The tragic (yet surprisingly comedic) Netflix film, “Paddleton,” follows the story of Michael, a man diagnosed with terminal cancer, and his best friend and neighbor, Andy, as they cope with Michael’s decision to end his own life. The film tackles the uncomfortable topic of physician-assisted suicide and the personal issues associated with it.
At times, it is easy to forget that Michael, penned and played by Mark Duplass, is at such a low point in his life. This is because the story doesn’t revolve his illness, but instead focuses on the beautiful friendship between himself and Andy, played by Ray Romano. The pair’s chemistry is nothing short of spectacular. Duplass and Romano make perfect comedic partners. Thus, Michael and Andy make perfect friends.
As a result, the film truly captures the essence of friendship. The pair, who live in the same apartment complex, spend every moment possible together. And it’s not difficult to see why. It would seem that these best friends can find joy even in the worst of situations.
Michael and Andy, who both work dead-end jobs, focus their energy on the time they get to spend together. Each day, after work, the pair has a ritual of playing paddleton — their simple invented game resembling racquetball — taking a walk, and eating pizza while watching their favorite movie, “Death Punch,” which they have memorized in its entirety.
This quirky duo makes the unbelievably depressing plot absurdly entertaining. The awkward antics of Michael and Andy are undercut only by the unavoidable death that Michael faces as a result of his particular prognosis.
With a somewhat generic setting and few supporting characters, the film focuses heavily on the two main characters, making their interactions extremely important. And, for the most part, their interactions, while not necessarily exciting, carry the plot along at a very comfortable pace.
An embarrassing moment for the script supervisor exists at a pivotal scene in the film. There is a discrepancy in the amount of liquid in a cup in one of the final scenes. But this error does not detract from the gravity of the moment, and thus is more of a distraction than an actual issue.
Jokes are placed in a timely manner for most of the movie, ensuring that the depressing plot doesn’t leave the whole thing unwatchable. But because of the nature of the film, some of the jokes feel uncomfortable.
The cinematic elements of the movie add to the comedy. Several times, dramatic shots lead into simple jokes, keeping the audience on their toes.
Dark humor doesn’t quite describe this film. Instead, it’s more quirky humor despite grim circumstances. At times, it almost seems as if the movie isn’t taking itself seriously, but it remains entertaining regardless.
The comedic scenes do not, however, detract from the heartbreaking drama that ensues. Michael’s health deteriorates gradually throughout the movie. More often than not, he is lying on the couch in excruciating pain. It is emotionally taxing to see the only thing that could ever come between his friendship with Andy doing just that.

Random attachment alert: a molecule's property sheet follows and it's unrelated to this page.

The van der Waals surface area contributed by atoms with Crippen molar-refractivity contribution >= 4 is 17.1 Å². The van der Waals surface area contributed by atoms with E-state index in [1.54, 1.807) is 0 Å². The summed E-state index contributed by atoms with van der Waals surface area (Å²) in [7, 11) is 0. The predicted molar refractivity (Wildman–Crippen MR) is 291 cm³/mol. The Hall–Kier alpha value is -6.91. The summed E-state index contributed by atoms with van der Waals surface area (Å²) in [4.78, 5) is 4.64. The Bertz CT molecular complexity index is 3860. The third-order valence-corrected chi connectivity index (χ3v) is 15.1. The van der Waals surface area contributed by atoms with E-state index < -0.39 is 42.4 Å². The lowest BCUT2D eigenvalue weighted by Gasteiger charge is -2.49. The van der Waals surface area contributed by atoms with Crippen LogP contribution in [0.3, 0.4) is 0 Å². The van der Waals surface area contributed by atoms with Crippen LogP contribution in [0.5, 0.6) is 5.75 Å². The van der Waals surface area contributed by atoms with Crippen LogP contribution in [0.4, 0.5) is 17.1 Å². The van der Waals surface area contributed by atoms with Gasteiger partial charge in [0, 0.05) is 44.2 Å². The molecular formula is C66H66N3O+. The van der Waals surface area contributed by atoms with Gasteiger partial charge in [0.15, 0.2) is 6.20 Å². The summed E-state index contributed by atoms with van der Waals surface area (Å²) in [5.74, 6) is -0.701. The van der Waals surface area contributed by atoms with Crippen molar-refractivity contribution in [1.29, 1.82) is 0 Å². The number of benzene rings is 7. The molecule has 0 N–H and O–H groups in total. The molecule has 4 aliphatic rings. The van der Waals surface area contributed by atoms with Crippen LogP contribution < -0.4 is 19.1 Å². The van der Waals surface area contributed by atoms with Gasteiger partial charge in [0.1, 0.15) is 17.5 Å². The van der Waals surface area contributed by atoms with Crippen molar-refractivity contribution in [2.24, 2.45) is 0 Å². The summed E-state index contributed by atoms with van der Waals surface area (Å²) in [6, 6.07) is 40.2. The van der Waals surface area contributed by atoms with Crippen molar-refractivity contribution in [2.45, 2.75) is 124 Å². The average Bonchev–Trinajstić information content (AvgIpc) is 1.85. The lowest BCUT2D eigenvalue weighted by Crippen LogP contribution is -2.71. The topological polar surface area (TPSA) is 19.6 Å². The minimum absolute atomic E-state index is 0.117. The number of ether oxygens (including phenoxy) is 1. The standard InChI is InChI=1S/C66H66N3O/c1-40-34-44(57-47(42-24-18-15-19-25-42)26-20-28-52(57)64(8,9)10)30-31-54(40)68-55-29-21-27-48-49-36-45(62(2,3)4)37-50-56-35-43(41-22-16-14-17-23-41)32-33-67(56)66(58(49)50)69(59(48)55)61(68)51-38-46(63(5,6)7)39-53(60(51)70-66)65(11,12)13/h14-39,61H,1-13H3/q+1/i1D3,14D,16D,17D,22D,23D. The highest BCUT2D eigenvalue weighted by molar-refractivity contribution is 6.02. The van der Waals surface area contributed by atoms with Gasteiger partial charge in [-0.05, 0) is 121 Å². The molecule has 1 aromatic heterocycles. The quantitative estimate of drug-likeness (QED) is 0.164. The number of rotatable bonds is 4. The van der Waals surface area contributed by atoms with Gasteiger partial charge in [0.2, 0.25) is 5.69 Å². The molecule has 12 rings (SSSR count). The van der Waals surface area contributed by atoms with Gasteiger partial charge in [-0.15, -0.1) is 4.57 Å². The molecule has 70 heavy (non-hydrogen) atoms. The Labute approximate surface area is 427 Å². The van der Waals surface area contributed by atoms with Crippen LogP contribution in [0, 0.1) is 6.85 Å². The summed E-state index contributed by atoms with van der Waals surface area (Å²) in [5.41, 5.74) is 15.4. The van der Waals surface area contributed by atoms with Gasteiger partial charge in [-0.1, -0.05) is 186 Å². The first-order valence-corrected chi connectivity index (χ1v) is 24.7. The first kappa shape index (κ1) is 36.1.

Despite the film’s focus on Duplass’s character, Romano’s does not go unnoticed. In fact, Andy is more desperate to hold onto Michael’s life than Michael himself, highlighting the emotional struggle friends and family face with the prospect of this End of Life Option, especially in California where the law has seen contentious debate in 2018.
The conflict requires the audience to reflect on their own lives and determine their course of action if they were to ever find themselves in these circumstances.
Nationally, there has been heavy debate regarding this so-called “Right to Die.” Arguments waged vary greatly, but the most convincing stance is explained by Duplass’s character: Michael states that he would prefer to die comfortably, in his own home and with his best friend, rather than suffering for months in a hospital bed only to meet the same end.
Andy seems to represent all that people find comforting. As such, it is often uncomfortable to see Andy vehemently attacking Michael’s choice. But this uneasy tension is an important aspect of the plot; Andy obviously does not want his friend to die, but eventually realizes that it is Michael’s decision, not his.
Although this emotional film may not have the invigorating plot of a mainstream blockbuster, it highlights the beauty of friendship and the importance respecting choices that are different from your own. It tackles an uncomfortable topic in way that is coherent to most audiences. And for this reason, it should be categorized as a must-watch.
“Paddleton” is a simple story of a complicated issue and is well worth the watch for anyone who can afford the boxes of tissues required to finish it.
- Take one: Foothill Restaurant offers awful food and dreadful drinks - June 5, 2019
- Courier Chat: ‘American Taliban’ and more with Colin Rice - May 29, 2019
- PCC’s symphony orchestra: Music is ‘like the air we breathe’ - May 29, 2019
- Obamafest: The uplifting trainwreck - May 8, 2019
- Psych professor accuses HR head of gender discrimination - May 2, 2019
- Trump to blame for New Zealand attack - April 3, 2019
- Freshman victories help add to Lancers’ swim winning streak - April 1, 2019
- Courier Chat: Betsy Devos and A.S. Elections - May 22, 2019
- PCC lacks vital services for disabled students - April 3, 2019
- Title X change and lawsuits’ impact on PCC - March 21, 2019